08:58 | 03/05/2018 Trade
(VEN) - The recently signed trade agreement among Pacific Rim nations known as the Comprehensive and Progressive Agreement for Trans-Pacific Partnership (CPTPP) will provide added opportunities for the Vietnamese timber sector. Nguyen Ton Quyen, deputy chairman of the Vietnam Timber and Forest Product Association, spoke about the opportunities and challenges for the Vietnamese timber sector in an interview with Vietnam Economic News’ Hanh Nguyen.
How do you assess the export picture of the Vietnamese timber sector?
In 2017, export turnover of forest products reached US$8 billion, including nearly US$7.7 billion from wood and wood products and the remaining from non-timber forest products such as bamboo, rattan and sedge. In particular, the export of artificial board products grew significantly, reaching over US$4 million, with most of the raw materials coming from domestic plantations.
Positive results have helped the timber sector complete its goal three years earlier than the target set out in the program for sustainable forest development for the 2016-2020 period, and wood and wood products rank sixth on the list of the country’s largest export items.
The impressive growth of the Vietnamese timber sector in 2017 was attributed to a fall in the competitiveness of the Chinese wood sector as hardwood plywood from China was being subsidized and dumped in the US market. In addition, the 2008-2009 economic recession in Europe reduced production capacity, creating favorable conditions for the Vietnamese timber sector to increase exports to the continent. Moreover, labor shortages and high labor costs in China, Malaysia and Indonesia - countries engaged in processing wood products for exports, have also offered development opportunities for the Vietnamese timber sector.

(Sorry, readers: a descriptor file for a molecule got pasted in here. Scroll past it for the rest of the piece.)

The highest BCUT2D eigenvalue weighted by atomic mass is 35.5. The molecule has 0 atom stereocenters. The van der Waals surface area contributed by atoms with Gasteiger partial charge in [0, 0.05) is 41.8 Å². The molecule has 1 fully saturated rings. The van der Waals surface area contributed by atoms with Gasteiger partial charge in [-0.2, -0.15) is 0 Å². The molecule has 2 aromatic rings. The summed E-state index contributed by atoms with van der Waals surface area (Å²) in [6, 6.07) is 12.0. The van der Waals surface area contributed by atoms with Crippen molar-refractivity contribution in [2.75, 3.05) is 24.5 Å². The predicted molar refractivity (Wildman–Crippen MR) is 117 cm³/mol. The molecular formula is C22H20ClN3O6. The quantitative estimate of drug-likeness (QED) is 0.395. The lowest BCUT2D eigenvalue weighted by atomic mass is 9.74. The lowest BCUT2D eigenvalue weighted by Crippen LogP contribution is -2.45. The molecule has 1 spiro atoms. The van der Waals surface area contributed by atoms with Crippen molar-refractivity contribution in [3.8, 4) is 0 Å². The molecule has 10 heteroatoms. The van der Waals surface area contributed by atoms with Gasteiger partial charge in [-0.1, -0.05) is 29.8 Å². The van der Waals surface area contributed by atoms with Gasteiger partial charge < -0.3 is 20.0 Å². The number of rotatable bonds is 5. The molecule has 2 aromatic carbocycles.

What opportunities does the CPTPP open up for the Vietnamese timber sector?
The effect of the CPTPP will bring the tariffs down to zero percent and Vietnamese wood businesses will be able to buy advanced machinery and equipment from developed countries such as Japan and Australia instead of purchasing cheap equipment from China and Chinese Taipei.
CPTPP member countries are also very powerful in forestry. Therefore, Vietnamese wood businesses can learn from their partners’ experience, especially in the production of legal timber.
Intellectual property is one of the strictest requirements of the CPTPP. How does this affect the timber sector?
The Vietnamese timber sector will face a real challenge. The awareness of businesses and state management agencies of intellectual property in the timber sector remains limited. For example, in terms of design, most Vietnamese wood businesses have produced products according to foreign samples. To have their own designs, domestic businesses have to build their brand names and establish their own intellectual property. The Vietnamese timber sector should start from now on to develop a roadmap and understand intellectual property rights and their benefits.
What challenges are businesses facing? What should they do to make most of the CPTPP?
In addition to the intellectual property issue, understanding legal timber is also a matter of concern. For example, when I asked an afforestation household in Yen Bai Province, they did not know about legal timber. Vietnam does not yet have an afforestation association to help forest owners understand legal timber. Therefore, the early establishment of such a grouping is necessary.
The linkage between businesses and afforestation households is important because it will resolve three basic problems: meeting the supply of wood materials, ensuring the origin and traceability of wood, and harmonizing interests between the parties.
|The CPTPP will open up opportunities for the Vietnamese timber sector to export its products to member countries.|